Chelveston 2018

Saturday April 7th

Thank you to all who came along and made this a great party.  I think we all had fun, and a chance to meet new friends and to chat to old ones.  Special thanks to Derek Adlam for entertaining us with fascinating tales of his time at the Colt Collection, Finchcocks, and Welbeck.  And thanks to Allie Cade for her presentation about amateur-built square pianos in America in the late eighteenth and early nineteenth centuries.  We had time for music as well, and thanks to those who played the clavichord, square piano, and spinet for us. 

Thanks also to those who brought instruments along,  not least to Olaf and Charlotte van Hees who brought two splendid (and quite heavy!) Dutch square pianos from Holland.  We assembled fourteen instruments in total - here's a picture of about half of them...

...and here's the other half.  Altogether there were six clavichords, one clavisimbalum, four spinets, and three square pianos.  

We are already planning Chelveston 2019, and the hall has been booked for Saturday April 13th.

Chelveston 2018 - The Instruments

Thanks to our Friends, we had a fine collection of instruments at the party.  Some of my favourites will be featured on this page over the next few weeks.

Haxby Square Piano 1787

 Most of our English square pianos were made in London, but there were a few notable exceptions.  Thomas Haxby was born in York, the second of seven children, and baptised on 15th October 1739.  Robert, his father,  was a carpenter, and it was most probably from him that his son learned the basic skills that were to serve him so well.

  There is no record of his education or of an apprenticeship, but in 1751, at the age of 21, he was appointed Clerk for the parish of St Michael-le-Belfry, and also as 'singing man' in York Minster.  It is here that we find the first evidence of his involvement with musical instruments, for in 1754, having repaired the bellows of the Minster organ, he was paid six guineas annually for tuning it.  

  He married Mary Eatwell in 1756, and shortly afterwards set up a music shop in Blake Street, selling a wide range of goods and services, but not apparently yet making instruments himself.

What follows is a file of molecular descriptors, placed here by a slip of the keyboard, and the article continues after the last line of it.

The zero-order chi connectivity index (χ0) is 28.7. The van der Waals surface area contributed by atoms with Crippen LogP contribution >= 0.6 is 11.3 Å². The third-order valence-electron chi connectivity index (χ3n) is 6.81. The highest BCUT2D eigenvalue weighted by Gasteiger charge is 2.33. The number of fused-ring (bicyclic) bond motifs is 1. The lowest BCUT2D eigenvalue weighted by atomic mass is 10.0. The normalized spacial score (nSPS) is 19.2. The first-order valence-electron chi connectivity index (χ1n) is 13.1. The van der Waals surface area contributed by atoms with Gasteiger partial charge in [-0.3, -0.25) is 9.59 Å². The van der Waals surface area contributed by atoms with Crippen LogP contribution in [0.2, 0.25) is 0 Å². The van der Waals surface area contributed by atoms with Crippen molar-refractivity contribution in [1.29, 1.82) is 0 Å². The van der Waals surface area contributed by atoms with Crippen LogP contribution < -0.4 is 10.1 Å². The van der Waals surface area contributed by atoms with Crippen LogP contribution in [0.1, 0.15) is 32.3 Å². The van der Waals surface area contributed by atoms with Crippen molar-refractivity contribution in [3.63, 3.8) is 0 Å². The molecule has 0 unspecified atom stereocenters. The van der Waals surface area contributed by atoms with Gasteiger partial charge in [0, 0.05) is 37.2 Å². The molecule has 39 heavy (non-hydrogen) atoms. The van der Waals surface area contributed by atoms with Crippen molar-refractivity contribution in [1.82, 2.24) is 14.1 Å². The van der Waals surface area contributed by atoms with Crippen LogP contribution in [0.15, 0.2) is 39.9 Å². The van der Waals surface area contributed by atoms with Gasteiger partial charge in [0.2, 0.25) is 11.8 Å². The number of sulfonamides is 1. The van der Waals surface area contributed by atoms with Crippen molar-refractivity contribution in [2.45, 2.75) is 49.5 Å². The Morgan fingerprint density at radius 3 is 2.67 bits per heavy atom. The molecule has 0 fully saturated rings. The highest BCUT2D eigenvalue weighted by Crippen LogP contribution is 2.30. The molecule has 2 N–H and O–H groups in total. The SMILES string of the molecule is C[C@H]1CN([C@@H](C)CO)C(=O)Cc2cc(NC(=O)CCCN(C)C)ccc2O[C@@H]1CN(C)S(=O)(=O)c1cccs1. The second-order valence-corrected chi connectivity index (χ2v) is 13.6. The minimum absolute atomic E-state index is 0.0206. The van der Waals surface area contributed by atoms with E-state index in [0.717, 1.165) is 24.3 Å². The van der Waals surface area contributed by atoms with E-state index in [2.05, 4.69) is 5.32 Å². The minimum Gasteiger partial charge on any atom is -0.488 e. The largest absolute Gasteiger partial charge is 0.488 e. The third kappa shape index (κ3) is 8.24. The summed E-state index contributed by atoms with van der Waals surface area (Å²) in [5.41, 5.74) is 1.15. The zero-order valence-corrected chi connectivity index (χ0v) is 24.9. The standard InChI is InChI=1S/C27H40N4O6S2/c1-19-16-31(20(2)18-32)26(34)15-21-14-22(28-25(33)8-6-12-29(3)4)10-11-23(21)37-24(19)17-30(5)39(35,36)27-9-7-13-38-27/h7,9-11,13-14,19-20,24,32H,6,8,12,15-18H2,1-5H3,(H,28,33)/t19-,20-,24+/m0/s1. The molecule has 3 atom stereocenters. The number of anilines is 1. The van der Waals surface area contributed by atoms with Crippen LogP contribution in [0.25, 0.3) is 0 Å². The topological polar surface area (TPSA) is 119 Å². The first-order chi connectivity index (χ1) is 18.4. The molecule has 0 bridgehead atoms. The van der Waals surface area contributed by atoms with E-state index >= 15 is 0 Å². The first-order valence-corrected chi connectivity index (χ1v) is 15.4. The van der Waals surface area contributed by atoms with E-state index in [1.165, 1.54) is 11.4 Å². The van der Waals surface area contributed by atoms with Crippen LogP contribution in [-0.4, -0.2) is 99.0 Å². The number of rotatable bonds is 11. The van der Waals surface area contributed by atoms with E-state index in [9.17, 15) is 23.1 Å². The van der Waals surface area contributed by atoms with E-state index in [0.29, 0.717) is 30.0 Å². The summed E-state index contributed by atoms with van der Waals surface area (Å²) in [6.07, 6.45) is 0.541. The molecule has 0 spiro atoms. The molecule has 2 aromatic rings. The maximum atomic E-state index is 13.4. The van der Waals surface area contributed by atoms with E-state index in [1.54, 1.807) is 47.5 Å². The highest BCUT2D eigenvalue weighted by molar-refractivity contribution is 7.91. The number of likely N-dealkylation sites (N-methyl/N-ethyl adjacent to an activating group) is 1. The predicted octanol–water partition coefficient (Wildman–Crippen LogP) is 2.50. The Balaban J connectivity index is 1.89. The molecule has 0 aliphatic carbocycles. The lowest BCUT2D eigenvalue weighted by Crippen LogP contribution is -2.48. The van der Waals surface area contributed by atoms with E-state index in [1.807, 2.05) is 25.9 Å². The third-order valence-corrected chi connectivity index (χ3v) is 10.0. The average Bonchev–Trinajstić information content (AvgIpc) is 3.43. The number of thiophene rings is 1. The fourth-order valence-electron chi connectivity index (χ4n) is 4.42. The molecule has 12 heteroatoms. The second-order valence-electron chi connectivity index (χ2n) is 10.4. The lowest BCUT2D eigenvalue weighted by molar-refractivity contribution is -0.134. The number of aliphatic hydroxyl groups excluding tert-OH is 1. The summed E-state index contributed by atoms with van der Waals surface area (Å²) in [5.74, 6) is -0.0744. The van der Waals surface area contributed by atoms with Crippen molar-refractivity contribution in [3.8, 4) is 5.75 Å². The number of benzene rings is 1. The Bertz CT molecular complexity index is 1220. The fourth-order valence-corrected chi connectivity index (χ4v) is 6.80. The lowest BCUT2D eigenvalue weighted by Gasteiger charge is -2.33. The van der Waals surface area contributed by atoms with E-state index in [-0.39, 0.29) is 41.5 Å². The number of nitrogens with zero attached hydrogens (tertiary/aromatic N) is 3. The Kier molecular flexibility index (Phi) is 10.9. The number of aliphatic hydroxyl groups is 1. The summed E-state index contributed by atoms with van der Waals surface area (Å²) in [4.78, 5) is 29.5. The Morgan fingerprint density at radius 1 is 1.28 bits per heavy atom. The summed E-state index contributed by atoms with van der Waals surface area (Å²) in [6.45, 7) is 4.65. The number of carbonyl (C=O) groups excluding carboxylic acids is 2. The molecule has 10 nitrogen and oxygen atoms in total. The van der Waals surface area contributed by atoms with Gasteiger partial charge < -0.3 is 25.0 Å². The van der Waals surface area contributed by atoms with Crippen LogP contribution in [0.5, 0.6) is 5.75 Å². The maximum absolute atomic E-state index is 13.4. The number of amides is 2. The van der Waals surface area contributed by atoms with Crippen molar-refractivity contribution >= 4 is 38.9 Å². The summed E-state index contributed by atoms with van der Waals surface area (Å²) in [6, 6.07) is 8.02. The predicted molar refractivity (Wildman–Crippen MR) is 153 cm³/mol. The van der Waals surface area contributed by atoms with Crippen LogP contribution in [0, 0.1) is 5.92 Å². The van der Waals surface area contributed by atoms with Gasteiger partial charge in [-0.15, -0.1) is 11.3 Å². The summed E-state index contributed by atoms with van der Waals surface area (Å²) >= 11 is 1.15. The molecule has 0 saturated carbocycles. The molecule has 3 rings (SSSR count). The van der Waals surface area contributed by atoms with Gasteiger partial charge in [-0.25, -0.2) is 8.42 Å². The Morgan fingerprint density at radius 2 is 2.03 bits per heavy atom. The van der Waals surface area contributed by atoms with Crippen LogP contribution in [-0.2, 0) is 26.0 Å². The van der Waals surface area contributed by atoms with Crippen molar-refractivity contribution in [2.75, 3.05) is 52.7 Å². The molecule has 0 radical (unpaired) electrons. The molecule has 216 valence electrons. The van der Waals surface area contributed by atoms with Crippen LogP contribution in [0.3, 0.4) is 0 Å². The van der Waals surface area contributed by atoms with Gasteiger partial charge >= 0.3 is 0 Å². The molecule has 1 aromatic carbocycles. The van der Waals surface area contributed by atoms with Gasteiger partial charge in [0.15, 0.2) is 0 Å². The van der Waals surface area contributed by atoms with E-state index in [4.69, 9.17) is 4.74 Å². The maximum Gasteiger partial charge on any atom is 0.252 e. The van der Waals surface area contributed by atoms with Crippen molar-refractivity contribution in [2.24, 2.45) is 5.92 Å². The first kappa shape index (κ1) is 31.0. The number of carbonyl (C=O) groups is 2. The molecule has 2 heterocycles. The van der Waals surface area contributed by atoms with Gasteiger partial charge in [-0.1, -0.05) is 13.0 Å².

The first of his instruments that we know about , after repairing the organ in Leeds Parish church in 1760, is a new organ for St Mary's church Scarborough in 1762  His earliest known plucked stringed keyboard instrument is a spinet from 1764, and his first recorded harpsichord was dated 1772.  

  Like most of his contemporaries, he turned to piano-making in the last quarter of the eighteenth-century, and at least 20 instruments survive, dated from 1772 to 1794.  He died in 1796.


  His pianos are basically similar to the London instruments, but have a character of their own.  Certainly they are at least as good as the London pianos, and are beutifully-made and decorated.

  The example that came to Chelveston is dated 1787, and carries the number 209 in several places.  As well as being exceptionally pretty, it has a beautiful sound as we heard, and is a delight to play.

  Thanks to Peter and Mary Berg for bringing this fine instrument.  They also have a Haxby spinet, which came to Chelveston last year, and is the instrument used on one of the very few spinet recordings available (see the Friends Recordings page).

Spinet by John Player, c.1700, and 

Keyboard Compass and the 'Broken Octave'

The instrument that many of us call 'The English Spinet' was probably invented in Italy.  The earliest known examples of this beautiful and practical design were made by Giralomo Zenti in the second quarter of the seventeenth century, and it is known that he came to England in 1664 as 'the King's virginal maker', but he returned to Rome in the same year.  However, his design for a compact and practical musical instrument quickly found favour, and was adopted by several of the established English virginal-makers.  It seems likely that Charles Haward was one of the earliest makers, and his instruments receive favourable mention in Samuel Pepys' diary.  Undoubtedly Pepys bought a spinet from him.  However, one of the strongest links with the virginal makers is provided by John Player.  The contrast between John Player's rectangular virginals (example seen below, co-incidentally made in 1664) and the new wing-shaped spinets could hardly be greater.